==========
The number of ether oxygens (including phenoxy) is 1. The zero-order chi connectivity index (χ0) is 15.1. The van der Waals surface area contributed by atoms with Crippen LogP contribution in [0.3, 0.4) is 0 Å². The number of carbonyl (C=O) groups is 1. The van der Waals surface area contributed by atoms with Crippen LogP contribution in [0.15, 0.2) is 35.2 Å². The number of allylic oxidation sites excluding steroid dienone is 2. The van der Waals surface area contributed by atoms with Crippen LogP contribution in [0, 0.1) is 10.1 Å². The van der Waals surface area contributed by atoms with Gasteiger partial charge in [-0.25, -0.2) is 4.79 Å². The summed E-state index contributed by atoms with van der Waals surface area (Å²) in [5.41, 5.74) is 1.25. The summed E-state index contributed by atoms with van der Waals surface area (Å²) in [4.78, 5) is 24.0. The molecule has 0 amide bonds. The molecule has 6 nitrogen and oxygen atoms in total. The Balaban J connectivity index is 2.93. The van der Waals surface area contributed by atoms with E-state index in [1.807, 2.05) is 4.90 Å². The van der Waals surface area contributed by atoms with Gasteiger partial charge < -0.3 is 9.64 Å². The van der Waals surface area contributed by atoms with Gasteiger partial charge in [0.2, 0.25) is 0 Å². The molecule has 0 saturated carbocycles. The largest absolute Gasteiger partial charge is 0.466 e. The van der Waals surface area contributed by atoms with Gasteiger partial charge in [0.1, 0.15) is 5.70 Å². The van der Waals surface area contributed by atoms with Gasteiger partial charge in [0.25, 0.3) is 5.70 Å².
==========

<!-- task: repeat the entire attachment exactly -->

The number of ether oxygens (including phenoxy) is 1. The zero-order chi connectivity index (χ0) is 15.1. The van der Waals surface area contributed by atoms with Crippen LogP contribution in [0.3, 0.4) is 0 Å². The number of carbonyl (C=O) groups is 1. The van der Waals surface area contributed by atoms with Crippen LogP contribution in [0.15, 0.2) is 35.2 Å². The number of allylic oxidation sites excluding steroid dienone is 2. The van der Waals surface area contributed by atoms with Crippen LogP contribution in [0, 0.1) is 10.1 Å². The van der Waals surface area contributed by atoms with Gasteiger partial charge in [-0.25, -0.2) is 4.79 Å². The summed E-state index contributed by atoms with van der Waals surface area (Å²) in [5.41, 5.74) is 1.25. The summed E-state index contributed by atoms with van der Waals surface area (Å²) in [4.78, 5) is 24.0. The molecule has 0 amide bonds. The molecule has 6 nitrogen and oxygen atoms in total. The Balaban J connectivity index is 2.93. The van der Waals surface area contributed by atoms with E-state index in [1.807, 2.05) is 4.90 Å². The van der Waals surface area contributed by atoms with Gasteiger partial charge < -0.3 is 9.64 Å². The van der Waals surface area contributed by atoms with Gasteiger partial charge in [0.2, 0.25) is 0 Å². The molecule has 0 saturated carbocycles. The largest absolute Gasteiger partial charge is 0.466 e. The van der Waals surface area contributed by atoms with Gasteiger partial charge in [0.1, 0.15) is 5.70 Å². The van der Waals surface area contributed by atoms with Gasteiger partial charge in [0.25, 0.3) is 5.70 Å².